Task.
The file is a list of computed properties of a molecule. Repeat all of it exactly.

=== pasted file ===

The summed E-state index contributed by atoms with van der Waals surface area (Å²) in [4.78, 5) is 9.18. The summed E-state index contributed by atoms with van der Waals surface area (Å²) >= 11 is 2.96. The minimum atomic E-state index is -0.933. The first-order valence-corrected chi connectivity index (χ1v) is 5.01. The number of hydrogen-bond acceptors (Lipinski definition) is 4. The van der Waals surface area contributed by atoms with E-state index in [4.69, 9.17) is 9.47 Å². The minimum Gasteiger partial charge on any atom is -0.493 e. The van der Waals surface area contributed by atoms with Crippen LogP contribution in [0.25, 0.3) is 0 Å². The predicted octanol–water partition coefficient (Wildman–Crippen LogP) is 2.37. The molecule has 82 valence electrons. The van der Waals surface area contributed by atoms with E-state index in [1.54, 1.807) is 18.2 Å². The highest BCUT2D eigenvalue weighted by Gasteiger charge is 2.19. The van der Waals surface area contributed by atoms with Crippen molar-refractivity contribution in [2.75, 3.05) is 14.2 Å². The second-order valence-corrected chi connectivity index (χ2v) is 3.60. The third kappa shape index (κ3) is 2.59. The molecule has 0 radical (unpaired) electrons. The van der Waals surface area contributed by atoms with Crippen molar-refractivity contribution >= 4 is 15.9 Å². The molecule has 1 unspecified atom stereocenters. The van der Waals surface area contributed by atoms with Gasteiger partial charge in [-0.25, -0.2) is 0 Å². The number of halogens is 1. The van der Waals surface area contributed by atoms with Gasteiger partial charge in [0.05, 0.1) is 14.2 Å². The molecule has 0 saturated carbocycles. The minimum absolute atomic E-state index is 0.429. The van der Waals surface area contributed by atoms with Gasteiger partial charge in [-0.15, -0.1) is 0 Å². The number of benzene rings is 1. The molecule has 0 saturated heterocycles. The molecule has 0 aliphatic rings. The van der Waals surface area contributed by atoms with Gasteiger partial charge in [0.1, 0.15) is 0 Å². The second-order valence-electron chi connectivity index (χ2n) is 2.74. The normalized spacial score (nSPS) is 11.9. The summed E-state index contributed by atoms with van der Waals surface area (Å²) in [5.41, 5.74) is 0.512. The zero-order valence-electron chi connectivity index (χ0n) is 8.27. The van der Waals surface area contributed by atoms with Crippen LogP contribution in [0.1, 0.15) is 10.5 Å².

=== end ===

The summed E-state index contributed by atoms with van der Waals surface area (Å²) in [4.78, 5) is 9.18. The summed E-state index contributed by atoms with van der Waals surface area (Å²) >= 11 is 2.96. The minimum atomic E-state index is -0.933. The first-order valence-corrected chi connectivity index (χ1v) is 5.01. The number of hydrogen-bond acceptors (Lipinski definition) is 4. The van der Waals surface area contributed by atoms with E-state index in [4.69, 9.17) is 9.47 Å². The minimum Gasteiger partial charge on any atom is -0.493 e. The van der Waals surface area contributed by atoms with Crippen LogP contribution in [0.25, 0.3) is 0 Å². The predicted octanol–water partition coefficient (Wildman–Crippen LogP) is 2.37. The molecule has 82 valence electrons. The van der Waals surface area contributed by atoms with E-state index in [1.54, 1.807) is 18.2 Å². The highest BCUT2D eigenvalue weighted by Gasteiger charge is 2.19. The van der Waals surface area contributed by atoms with Crippen molar-refractivity contribution in [2.75, 3.05) is 14.2 Å². The second-order valence-corrected chi connectivity index (χ2v) is 3.60. The third kappa shape index (κ3) is 2.59. The molecule has 0 radical (unpaired) electrons. The van der Waals surface area contributed by atoms with Crippen molar-refractivity contribution >= 4 is 15.9 Å². The molecule has 1 unspecified atom stereocenters. The van der Waals surface area contributed by atoms with Gasteiger partial charge in [-0.25, -0.2) is 0 Å². The number of halogens is 1. The van der Waals surface area contributed by atoms with Gasteiger partial charge in [0.05, 0.1) is 14.2 Å². The molecule has 0 saturated carbocycles. The minimum absolute atomic E-state index is 0.429. The van der Waals surface area contributed by atoms with Gasteiger partial charge in [-0.15, -0.1) is 0 Å². The number of benzene rings is 1. The molecule has 0 saturated heterocycles. The molecule has 0 aliphatic rings. The van der Waals surface area contributed by atoms with Gasteiger partial charge in [0.1, 0.15) is 0 Å². The second-order valence-electron chi connectivity index (χ2n) is 2.74. The normalized spacial score (nSPS) is 11.9. The summed E-state index contributed by atoms with van der Waals surface area (Å²) in [5.41, 5.74) is 0.512. The zero-order valence-electron chi connectivity index (χ0n) is 8.27. The van der Waals surface area contributed by atoms with Crippen LogP contribution in [0.1, 0.15) is 10.5 Å².